Where to find MCAT and LSAT teachers?
June 10, 2009 2:58 PM   Subscribe

I'm trying to find communities/forums/social networks that would focus on MCAT and LSAT. The end goal is to find qualified teachers for these subjects (not help on taking the actual exams).. any ideas?

My company provides prep classes and tutoring for students. One of the hardest parts is finding qualified instructors to teach these sessions. A teacher has to have a certain score in their subject test/area to qualify for our training (and subsequent certification) before they're able to actually get in front of students (for example, LSAT teachers must have scored at least a 172 before we accept them for training, etc.).

While it's not too hard to find good teacher applicants for the more general exams (SAT, GRE, etc.), what's consistantly a challenge is finding good LSAT and MCAT candidates -- even more specifically, MCAT Physics and Chem/Org Chem.

Are there any online communities or forums that might be good places to try reaching out to? I feel like with social networks for everything from knitting to wine, maybe I'm just not looking in the right places. Thanks for any suggestions!
posted by Kattiara17 to Education (3 answers total) 1 user marked this as a favorite
University philosophy departments will be full of undergrad and grad students who can eat the LSAT alive and already have logic training.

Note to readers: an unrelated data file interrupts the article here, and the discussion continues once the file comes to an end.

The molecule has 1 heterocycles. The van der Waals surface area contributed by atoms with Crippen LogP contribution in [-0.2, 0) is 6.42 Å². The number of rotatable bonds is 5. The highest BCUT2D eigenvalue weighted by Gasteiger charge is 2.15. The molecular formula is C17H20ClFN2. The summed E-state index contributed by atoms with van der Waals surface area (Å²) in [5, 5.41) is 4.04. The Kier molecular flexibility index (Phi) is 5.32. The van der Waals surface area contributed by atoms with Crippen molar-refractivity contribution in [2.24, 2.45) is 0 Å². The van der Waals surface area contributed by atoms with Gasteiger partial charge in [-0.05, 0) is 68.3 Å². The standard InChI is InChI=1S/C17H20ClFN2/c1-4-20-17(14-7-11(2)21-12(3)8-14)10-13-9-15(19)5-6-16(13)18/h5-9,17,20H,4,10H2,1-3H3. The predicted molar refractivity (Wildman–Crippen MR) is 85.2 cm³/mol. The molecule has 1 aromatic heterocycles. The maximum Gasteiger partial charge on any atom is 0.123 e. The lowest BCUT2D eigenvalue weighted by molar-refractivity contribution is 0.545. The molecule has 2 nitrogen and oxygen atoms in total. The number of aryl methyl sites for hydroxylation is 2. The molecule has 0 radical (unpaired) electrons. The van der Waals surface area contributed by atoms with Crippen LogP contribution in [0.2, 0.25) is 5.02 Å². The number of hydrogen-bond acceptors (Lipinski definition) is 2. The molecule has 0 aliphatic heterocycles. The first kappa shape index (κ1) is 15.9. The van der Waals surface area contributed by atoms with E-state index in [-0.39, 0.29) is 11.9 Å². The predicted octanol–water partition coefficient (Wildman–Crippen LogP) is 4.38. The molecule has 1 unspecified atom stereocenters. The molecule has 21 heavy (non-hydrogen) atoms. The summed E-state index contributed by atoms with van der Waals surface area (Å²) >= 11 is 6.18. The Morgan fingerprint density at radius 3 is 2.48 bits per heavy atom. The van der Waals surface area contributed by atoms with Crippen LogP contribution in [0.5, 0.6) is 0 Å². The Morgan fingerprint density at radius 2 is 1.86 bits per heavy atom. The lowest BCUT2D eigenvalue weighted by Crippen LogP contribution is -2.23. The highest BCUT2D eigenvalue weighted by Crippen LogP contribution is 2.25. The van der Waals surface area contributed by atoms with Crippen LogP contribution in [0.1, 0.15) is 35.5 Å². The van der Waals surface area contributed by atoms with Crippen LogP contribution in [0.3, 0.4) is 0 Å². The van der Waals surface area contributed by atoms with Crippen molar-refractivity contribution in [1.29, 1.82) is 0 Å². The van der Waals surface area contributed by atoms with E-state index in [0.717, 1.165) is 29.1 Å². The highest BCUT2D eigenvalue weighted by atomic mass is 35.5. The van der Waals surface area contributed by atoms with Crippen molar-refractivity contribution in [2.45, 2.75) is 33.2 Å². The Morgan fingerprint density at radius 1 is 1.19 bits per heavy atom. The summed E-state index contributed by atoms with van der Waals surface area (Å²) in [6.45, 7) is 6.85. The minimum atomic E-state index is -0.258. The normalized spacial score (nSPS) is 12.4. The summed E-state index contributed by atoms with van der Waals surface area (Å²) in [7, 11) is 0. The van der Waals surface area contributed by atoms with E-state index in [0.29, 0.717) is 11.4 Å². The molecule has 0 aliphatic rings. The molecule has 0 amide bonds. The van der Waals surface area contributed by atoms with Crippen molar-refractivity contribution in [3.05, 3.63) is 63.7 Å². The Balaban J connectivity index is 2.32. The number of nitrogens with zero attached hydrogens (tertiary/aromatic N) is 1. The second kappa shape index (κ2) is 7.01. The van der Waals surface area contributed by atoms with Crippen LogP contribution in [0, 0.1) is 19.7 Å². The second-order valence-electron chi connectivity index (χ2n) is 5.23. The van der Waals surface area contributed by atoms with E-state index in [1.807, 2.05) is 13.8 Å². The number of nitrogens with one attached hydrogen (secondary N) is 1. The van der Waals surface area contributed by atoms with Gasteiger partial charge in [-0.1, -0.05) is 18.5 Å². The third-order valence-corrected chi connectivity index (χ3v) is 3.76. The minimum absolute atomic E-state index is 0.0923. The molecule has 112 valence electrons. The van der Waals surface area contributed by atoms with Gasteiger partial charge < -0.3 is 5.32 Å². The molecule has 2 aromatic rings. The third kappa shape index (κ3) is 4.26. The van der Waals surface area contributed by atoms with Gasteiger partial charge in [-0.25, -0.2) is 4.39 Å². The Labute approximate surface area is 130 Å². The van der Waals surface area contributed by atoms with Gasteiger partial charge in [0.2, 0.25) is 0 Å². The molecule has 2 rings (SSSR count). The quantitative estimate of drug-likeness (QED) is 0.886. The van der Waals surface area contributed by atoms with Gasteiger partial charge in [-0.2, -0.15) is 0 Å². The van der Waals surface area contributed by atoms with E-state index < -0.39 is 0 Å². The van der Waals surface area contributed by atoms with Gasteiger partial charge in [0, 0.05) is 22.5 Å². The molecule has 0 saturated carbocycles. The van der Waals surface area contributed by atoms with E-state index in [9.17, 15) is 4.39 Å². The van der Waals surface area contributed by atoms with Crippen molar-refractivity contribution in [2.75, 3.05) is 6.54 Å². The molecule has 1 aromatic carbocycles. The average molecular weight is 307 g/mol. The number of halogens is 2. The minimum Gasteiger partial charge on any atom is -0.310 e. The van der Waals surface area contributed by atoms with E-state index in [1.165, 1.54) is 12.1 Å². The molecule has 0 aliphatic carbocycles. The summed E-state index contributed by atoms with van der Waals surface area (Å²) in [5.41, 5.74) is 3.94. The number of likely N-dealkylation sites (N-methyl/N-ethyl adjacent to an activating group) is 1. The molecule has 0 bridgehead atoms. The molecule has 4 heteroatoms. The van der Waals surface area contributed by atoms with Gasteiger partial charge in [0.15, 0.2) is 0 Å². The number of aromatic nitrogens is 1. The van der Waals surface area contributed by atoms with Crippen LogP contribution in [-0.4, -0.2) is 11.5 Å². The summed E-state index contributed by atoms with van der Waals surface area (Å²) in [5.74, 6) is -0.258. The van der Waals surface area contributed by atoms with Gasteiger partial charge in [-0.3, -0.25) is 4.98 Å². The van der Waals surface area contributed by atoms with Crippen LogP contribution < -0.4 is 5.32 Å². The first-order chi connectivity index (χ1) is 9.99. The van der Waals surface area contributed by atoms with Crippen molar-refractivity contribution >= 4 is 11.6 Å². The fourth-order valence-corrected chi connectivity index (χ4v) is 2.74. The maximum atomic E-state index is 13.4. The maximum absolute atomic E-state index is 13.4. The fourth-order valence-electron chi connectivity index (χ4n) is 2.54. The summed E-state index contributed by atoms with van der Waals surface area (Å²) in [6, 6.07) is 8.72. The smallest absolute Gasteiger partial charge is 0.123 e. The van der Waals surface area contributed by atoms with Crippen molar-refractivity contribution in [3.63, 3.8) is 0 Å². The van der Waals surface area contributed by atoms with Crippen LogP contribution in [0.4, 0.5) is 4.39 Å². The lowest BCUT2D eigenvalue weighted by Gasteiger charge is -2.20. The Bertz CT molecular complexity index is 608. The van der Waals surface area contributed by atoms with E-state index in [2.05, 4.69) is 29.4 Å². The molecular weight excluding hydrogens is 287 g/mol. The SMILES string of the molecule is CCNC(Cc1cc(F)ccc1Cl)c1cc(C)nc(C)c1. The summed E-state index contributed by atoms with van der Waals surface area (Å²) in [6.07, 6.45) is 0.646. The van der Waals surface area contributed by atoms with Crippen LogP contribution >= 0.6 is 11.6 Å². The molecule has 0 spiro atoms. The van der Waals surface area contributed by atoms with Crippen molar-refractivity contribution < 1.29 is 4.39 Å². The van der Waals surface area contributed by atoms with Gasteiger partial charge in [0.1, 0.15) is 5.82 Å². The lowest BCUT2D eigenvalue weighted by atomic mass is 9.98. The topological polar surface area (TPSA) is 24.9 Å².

posted by LobsterMitten at 6:18 PM on June 10, 2009

The problem is that most people who did well on the MCAT or LSAT and now in professions where they don't need the money to teach test prep on the side and they don't have any spare time.

I'd look into bio/physics/chem grad students who don't know the MCAT but know the material and can be taught about the test itself. With LSAT, phil students are good for logic, but look around for people that bailed out of law school.
posted by k8t at 10:35 PM on June 10, 2009

I agree with k8t - however, it's a bad time for lawyers, and there are always at least some lawyers and former lawyers who are interested in this type of thing that will surprise you. Check with your city and county bar associations for potential LSAT hits - they also will be in touch with folks who aren't actively practicing anymore. And, they might have good suggestions for you. My LSAT mastertrainer when I worked at Princeton Review was a nonpracticing attorney.

(I actually taught LSAT myself, while I was still in college - and that's a great group of people who will be committed and appreciate the salary and training.)
posted by mccn at 6:12 AM on June 11, 2009

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